Though most energy conservation measures include weather stripping doors and windows, there are often more serious threats of hot, humid outside air coming into our homes. What difference does it make if our homes leak? In our Florida climate, we are fighting to keep our homes at a comfortable temperature. We recommend 78 degrees in the cooling season. It’s great if you can keep your relative humidity at around 50% because 45%-55% relative humidity is the optimal range. The largest portion of our utility cost is air conditioning. Physics teaches that hot air always moves to cooler air, and wet always moves to dry. This means that summertime in Florida has outside air always trying to find a way into your home.
Over the last month, I’ve been in two homes doing energy surveys that both had the air handler for the air conditioner inside a closet. In one case, there was moisture on the floor. I opened the closet and looked up into the ceiling area, but there was no ceiling. It was open right into the attic. The moisture was from the hot humid air coming from the attic, hitting the cold metal air handler and condensing. The attic air was well over 100 degrees dropping freely into a home while the air conditioner fought to keep it cool. The second home had a hole in the closet ceiling. It looked like it may have had a duct coming through at one time. The round hole was 6 and a half inches in diameter, which means that it was about 33 square inches in size. That is like running your air conditioner with a window partially open, but worse because the attic is hotter than outside!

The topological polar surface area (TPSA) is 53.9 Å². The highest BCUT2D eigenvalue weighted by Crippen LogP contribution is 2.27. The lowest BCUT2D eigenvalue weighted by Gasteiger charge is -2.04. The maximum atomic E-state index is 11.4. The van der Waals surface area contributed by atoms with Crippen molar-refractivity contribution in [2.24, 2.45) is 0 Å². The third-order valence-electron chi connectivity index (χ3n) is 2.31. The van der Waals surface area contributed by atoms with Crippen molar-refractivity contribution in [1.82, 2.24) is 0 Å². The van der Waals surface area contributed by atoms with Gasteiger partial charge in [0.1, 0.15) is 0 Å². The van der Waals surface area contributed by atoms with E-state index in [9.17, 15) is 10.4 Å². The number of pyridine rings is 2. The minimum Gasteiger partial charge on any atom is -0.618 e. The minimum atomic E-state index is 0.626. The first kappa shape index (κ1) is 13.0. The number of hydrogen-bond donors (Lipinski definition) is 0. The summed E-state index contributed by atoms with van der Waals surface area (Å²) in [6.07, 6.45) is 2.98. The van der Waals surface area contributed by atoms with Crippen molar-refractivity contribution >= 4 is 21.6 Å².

Do your best to seal the ceiling plane for air leaks. You lose more through ceiling penetrations than from around windows and doors!
Scott Ranck is the Conservation Program Coordinator & Energy Specialist for Florida Public Utilities. Feel free to e-mail any energy-related questions or comments to Scott at firstname.lastname@example.org.